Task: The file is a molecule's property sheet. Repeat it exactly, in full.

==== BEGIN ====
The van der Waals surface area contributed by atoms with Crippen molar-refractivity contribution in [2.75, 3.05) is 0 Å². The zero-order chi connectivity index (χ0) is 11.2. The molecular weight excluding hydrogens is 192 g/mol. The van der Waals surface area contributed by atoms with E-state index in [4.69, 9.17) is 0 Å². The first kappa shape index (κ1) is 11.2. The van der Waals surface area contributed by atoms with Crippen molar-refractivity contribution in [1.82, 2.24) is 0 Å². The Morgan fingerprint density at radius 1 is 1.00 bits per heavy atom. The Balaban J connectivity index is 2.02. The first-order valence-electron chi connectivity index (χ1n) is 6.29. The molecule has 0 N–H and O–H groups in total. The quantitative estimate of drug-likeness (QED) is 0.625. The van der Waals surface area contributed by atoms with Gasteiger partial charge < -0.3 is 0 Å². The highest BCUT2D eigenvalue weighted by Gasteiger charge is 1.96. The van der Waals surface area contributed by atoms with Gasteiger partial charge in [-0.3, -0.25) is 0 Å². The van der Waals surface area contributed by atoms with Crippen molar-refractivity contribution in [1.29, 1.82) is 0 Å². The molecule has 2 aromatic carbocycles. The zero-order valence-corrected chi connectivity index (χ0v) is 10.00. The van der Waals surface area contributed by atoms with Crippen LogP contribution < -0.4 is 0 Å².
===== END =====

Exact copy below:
The van der Waals surface area contributed by atoms with Crippen molar-refractivity contribution in [2.75, 3.05) is 0 Å². The zero-order chi connectivity index (χ0) is 11.2. The molecular weight excluding hydrogens is 192 g/mol. The van der Waals surface area contributed by atoms with E-state index in [4.69, 9.17) is 0 Å². The first kappa shape index (κ1) is 11.2. The van der Waals surface area contributed by atoms with Crippen molar-refractivity contribution in [1.82, 2.24) is 0 Å². The Morgan fingerprint density at radius 1 is 1.00 bits per heavy atom. The Balaban J connectivity index is 2.02. The first-order valence-electron chi connectivity index (χ1n) is 6.29. The molecule has 0 N–H and O–H groups in total. The quantitative estimate of drug-likeness (QED) is 0.625. The van der Waals surface area contributed by atoms with Gasteiger partial charge < -0.3 is 0 Å². The highest BCUT2D eigenvalue weighted by Gasteiger charge is 1.96. The van der Waals surface area contributed by atoms with Gasteiger partial charge in [-0.3, -0.25) is 0 Å². The van der Waals surface area contributed by atoms with Crippen molar-refractivity contribution in [1.29, 1.82) is 0 Å². The molecule has 2 aromatic carbocycles. The zero-order valence-corrected chi connectivity index (χ0v) is 10.00. The van der Waals surface area contributed by atoms with Crippen LogP contribution < -0.4 is 0 Å².